When an unhappy social class rises in rebellion, it will believe it is rebelling against certain laws or taxes or institutions, but these are merely the impositions of the in-power class, and what the rebellion is really attempting to overthrow is the ruling class, itself. “Every revolutionary struggle is directed against a class,” says Young Marx.
Young Marx asserted that the laws, mores, and institutions imposed –often subtly– by the ruling elite will stay in place until such time that the ruling ideas grow outmoded and fall too out of line with real-world situations. At that point, the Society will begin to sluff off the outmoded ruling ideas and revolution grows imminent. However, says Young Marx, since the ideas rebelled against are extensions of the power of the ruling class, any revolution against a system or set of ideas will be simultaneously a revolution against the dominant class. Of course, the dominant class will not simple roll-over and present its backside so that it might be unceremoniously (or ceremoniously) kicked out of its place of power, luxury, and prestige– it will do all it can to cling to power, and what had been the thinly disguised coercion of social norms becomes, more and more glaringly, outright oppression.
At age 26, Marx writes that any oppressive regime stays in power, ultimately, by force… “A brutal relationship can be maintained only with brutality.” It is crystal clear to Young Marx that kingdoms are built upon the dehumanization of their subjects. In fact, such disrespect and disregard of humanity is the main and motivating idea of any authoritarian rule, says Young Marx, remarking that, “despotism’s only idea is contempt for men.” A Tyrant has no respect for the men he dominates, but watches them dispassionately, or even with amusement, as “they drown for him in the common mud from which they again and again emerge, like toads.” To the Tyrant, the common people are not quite human, but merely means to his ends.
Young Marx, writing with Engels in The German Ideology, says that revolutions will occur when people begin to feel that the sense and the benefits of “community” have been annihilated by class struggles which have become so antagonistic that families cannot or will not work together in harmony, and society is destroyed.
Without society, Marx believes that Man cannot become fully human, stating that “if a man is formed by circumstances, then his circumstances must be made human. If a man is by nature social, then he develops his true nature only in society.” As, according to Marx, it is “only in community” that “the means exist for every individual to cultivate his talents in all directions,” when people feel that the sense of community has been destroyed, they will turn to revolution, for at some level they realize that “they must overthrow the State in order to realize their personality.” The choice is at hand… the annihilation of the Self or the rejection of the State. When cornered, even such a domesticated beast as Man will attack in self-defense.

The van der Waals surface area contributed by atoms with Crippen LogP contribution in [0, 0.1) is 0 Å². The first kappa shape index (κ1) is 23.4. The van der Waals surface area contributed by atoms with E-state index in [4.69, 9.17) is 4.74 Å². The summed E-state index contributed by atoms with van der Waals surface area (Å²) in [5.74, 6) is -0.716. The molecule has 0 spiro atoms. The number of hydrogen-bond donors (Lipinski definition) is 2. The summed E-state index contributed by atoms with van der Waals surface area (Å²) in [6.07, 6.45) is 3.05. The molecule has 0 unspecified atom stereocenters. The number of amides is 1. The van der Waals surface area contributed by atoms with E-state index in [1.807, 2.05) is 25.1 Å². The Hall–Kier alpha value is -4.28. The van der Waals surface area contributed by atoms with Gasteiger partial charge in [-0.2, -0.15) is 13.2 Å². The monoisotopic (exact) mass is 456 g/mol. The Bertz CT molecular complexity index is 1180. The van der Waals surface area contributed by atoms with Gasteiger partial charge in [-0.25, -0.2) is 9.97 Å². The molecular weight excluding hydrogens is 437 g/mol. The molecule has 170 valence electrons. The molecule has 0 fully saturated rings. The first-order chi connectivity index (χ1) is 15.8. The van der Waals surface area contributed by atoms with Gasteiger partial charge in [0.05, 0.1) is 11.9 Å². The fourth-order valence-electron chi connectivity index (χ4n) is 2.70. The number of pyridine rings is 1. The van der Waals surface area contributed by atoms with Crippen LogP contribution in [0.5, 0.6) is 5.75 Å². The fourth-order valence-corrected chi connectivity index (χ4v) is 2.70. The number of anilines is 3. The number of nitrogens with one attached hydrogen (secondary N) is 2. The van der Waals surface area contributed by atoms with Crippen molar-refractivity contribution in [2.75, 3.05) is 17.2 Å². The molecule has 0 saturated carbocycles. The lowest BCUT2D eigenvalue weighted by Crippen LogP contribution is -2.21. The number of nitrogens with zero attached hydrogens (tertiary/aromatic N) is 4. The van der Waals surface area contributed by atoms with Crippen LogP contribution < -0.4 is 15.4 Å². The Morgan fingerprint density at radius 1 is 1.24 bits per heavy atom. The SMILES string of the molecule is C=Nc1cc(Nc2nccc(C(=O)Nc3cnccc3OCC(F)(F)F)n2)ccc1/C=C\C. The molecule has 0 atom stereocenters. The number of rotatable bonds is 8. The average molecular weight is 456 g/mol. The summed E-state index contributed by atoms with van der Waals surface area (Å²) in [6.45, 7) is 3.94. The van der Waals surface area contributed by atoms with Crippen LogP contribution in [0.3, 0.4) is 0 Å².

Sometimes in history, a tyrannical regional government acts under the commands of an imperial power far away. In that case, says Young Marx, the entire people experience a sense of shame, which he says is another name for “introverted anger.” But, says Young Marx (and many early twentieth century Chinese would agree with him)… “Shame is already a revolution.” A nation ashamed is “a lion crouched to spring.”
When the oppressed are ready, willing, and able to see the reality of their depraved condition, they will cast aside the lies and illusions promulgated upon them by the ruling class. Says Marx in an 1844-ish journal article… “the demand to abandon illusions about their condition is a demand to abandon the condition which requires illusions.”
For Young Marx, who has been slowly casting off the religious ideas of his youth, one of most important illusions to abandon is that of religion, which he calls (now famously, or infamously), “the opium of the people.”
“It is the task of history,” says Marx, “once the otherworldly truth has disappeared, to establish the truth of this world.”
I find it exquisitely ironical that, in tracing the readying of the masses to reject the “opium” of religion, Young Marx credits the revolution of that fervent believer, Martin Luther. By “restoring the authority of faith” and overthrowing the authority of the Church of Rome, Marx contends that Luther “shattered faith in authority,” and that since that time the idea of challenging authority has grown less fearsome and more acceptable to humankind.
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